Wednesday, April 5, 2017

SB-575: Patient Access to Health Records

Medi-Cal
People in California who would like to apply for social service benefits, such as Medi-Cal, to obtain financial assistance, must jump through several hoops and meet certain requirements. Unless you meet certain stipulations, individuals looking for coverage need to show that they do not make over a certain amount of money. For instance, the income limit is calculated as a percentage related to federal poverty guidelines. Right now, that limit is about $1,188 monthly for an individual and $1,603 for a couple. Such limits fluctuate regarding the number of dependents you have. Setting finances aside, you can also qualify for Medi-Cal if you are:
  • 65 or older
  • Blind
  • Disabled
With all that in mind, it is fairly safe to say that the majority of Californians applying for state benefit programs are at the lower end of the socioeconomic scale—impoverished or indigent. They are applying for such programs because they need help to get by in life, no easy task when you are unemployed or are living paycheck-to-paycheck.

When people apply for Medi-Cal they are required to provide medical records to support one’s claims of eligibility. If you have ever had to get copies of medical records, then you are probably aware that there are fees associated with acquiring them. Asking people to pay cash for the medical records to prove their eligibility, when they are already financially struggling to get by, is a burden that should be mitigated. Fortunately, lawmakers are working to do away with such fees.

As things stand right now throughout the state, medical providers are allowed to charge patients up to 25 cents a page for copies and 50 cents for medical records on microfilm, Southern California Public Radio reports. Additionally, clerical fees can also be added to those page costs. SB-575: Patient Access to Health Records, introduced by Senator Connie Leyva (D-Chino), would require medical providers to cover copy costs. The bill is not specific to just Medi-Cal, but all social services, including: Supplemental Security Income (SSI), State Supplemental Payment (SSP) and Social Security Disability Insurance (SSDI).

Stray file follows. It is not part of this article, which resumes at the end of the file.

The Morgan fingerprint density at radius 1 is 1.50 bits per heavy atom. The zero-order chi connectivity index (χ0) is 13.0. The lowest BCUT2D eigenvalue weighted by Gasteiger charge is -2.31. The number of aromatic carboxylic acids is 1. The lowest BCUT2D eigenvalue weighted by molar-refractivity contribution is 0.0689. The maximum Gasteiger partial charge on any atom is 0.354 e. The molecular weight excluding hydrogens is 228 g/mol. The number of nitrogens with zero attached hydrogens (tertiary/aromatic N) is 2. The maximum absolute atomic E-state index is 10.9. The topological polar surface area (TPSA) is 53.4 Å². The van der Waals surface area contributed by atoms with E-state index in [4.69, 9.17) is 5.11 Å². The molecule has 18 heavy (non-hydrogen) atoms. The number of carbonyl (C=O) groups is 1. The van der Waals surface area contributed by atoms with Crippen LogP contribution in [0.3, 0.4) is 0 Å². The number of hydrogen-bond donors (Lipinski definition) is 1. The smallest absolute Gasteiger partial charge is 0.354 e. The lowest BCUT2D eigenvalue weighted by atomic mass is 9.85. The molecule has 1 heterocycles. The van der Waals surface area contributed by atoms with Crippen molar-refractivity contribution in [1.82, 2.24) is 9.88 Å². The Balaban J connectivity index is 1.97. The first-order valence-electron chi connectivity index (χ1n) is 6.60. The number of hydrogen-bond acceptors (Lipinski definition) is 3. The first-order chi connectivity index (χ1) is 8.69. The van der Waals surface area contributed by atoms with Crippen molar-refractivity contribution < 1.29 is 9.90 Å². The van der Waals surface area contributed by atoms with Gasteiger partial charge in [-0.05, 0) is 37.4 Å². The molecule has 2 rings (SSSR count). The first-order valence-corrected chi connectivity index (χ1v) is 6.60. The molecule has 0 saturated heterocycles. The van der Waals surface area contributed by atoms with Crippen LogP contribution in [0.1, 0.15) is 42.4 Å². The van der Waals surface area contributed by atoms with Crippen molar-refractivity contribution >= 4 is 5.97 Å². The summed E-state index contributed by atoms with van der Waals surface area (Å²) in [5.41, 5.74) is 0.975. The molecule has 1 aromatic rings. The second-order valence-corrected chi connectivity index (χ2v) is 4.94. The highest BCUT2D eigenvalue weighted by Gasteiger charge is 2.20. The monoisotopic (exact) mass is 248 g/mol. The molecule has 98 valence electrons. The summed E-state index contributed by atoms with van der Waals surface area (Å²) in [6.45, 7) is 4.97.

"If you have several pages that you need it can be quite costly," said Leyva. "They [providers] can afford to absorb these costs. The poor people who are trying to receive their records cannot." 

Patient Access to Health Records, if passed, would also waive the medical record copy fees for people applying for:
  • In-Home Supportive Services
  • California Work Opportunity and Responsibility to Kids (CalWORKs)
  • CalFresh
As of April 3, 2017, SB-575 has passed the Senate Health committee and was referred back to the Senate Judiciary committee. 

If you have additional questions regarding the SSI and SSDI application processes, let our office help you through the lengthy and complicated process of applying and qualifying for these social security disability benefits. Call Driscoll Law Corporation at 949-359-1370 to receive your free consultation. 

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